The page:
ING scraps international fees

ING scraps international fees: now the pressure is on the Big 4 to follow suit

ING has today scrapped all international ATM, credit and debit card charges for their customers. 

This includes ATM withdrawal fees, ATM currency conversion fees, international purchase fees on  debit cards and a refund of any overseas third party ATM fees.

They have also confirmed they will only apply the wholesale exchange rate when converting currency.

The catch? You have to be a “primary” bank customer by depositing at least $1,000 a month into an Orange Advantage Account and making a minimum of five transactions a month.

No credit card international fees will also apply to their credit card product.

The international institution says the move is intended to encourage more Australians to make ING their primary bank.

ING Australia’s head of retail banking, Melanie Evans, said:

“We’re relentless in finding new ways give our customers what they want: convenience and value. All we want in return is that our customers make ING their main bank.”

RateCity research indicates that an average person spending a total of $5,000 a year overseas would save $171 a year if they switched banks to ING. A person spending $10,000 could save $342 a year.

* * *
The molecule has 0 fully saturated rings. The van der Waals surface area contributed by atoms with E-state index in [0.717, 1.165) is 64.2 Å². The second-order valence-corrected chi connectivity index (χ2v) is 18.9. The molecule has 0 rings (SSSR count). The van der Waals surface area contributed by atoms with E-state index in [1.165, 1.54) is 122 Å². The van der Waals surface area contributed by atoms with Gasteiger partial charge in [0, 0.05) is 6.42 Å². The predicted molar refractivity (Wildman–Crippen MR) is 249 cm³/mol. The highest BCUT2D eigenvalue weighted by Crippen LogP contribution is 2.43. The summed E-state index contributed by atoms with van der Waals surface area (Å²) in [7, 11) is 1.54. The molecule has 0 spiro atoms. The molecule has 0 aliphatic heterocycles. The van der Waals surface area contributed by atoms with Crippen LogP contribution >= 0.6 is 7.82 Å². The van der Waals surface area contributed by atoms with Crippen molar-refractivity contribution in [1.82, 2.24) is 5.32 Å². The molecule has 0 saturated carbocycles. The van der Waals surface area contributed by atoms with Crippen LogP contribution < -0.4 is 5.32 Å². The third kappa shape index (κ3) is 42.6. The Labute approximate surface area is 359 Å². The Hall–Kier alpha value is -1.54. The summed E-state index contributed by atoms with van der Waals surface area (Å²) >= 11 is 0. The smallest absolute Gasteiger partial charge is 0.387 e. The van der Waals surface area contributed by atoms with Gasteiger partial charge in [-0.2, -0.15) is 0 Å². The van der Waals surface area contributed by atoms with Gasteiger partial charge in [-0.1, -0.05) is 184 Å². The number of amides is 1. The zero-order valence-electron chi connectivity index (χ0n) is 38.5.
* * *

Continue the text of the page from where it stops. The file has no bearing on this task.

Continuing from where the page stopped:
“Using your card overseas always comes with a high degree of angst,” said RateCity CEO, Paul Marshall.

“Most people just shut their eyes and hope for the best, despite knowing they’re being hit with a flood of fees.

“Credit and debit cards used at the point of sale typically incur a 2 or 3 per cent fee, which can add up if you’re using your card for every purchase.

“But the biggest culprit by far is ATM withdrawals. Most Australians using their debit cards are charged a fee from the ATM provider, a fee from their own bank, plus a currency conversion fee which can be as high as 5 per cent.

“It gets even uglier if you use your credit card at the ATM as that’s classified as a cash advance, and should be avoided at all costs,” he said.

If you’re someone who travels a lot, it’s worth looking into the best cards for overseas. Make sure you pick one with low or no ATM fees, minimal currency conversion fees and no account keeping fees. It’s slim pickings but there are a handful of accounts on the market that won’t sting you at every step.

RateCity picks – Best transaction accounts for overseas spending

ING Orange Everyday Account No overseas fees, wholesale exchange rate, no domestic ATM fees, no account fees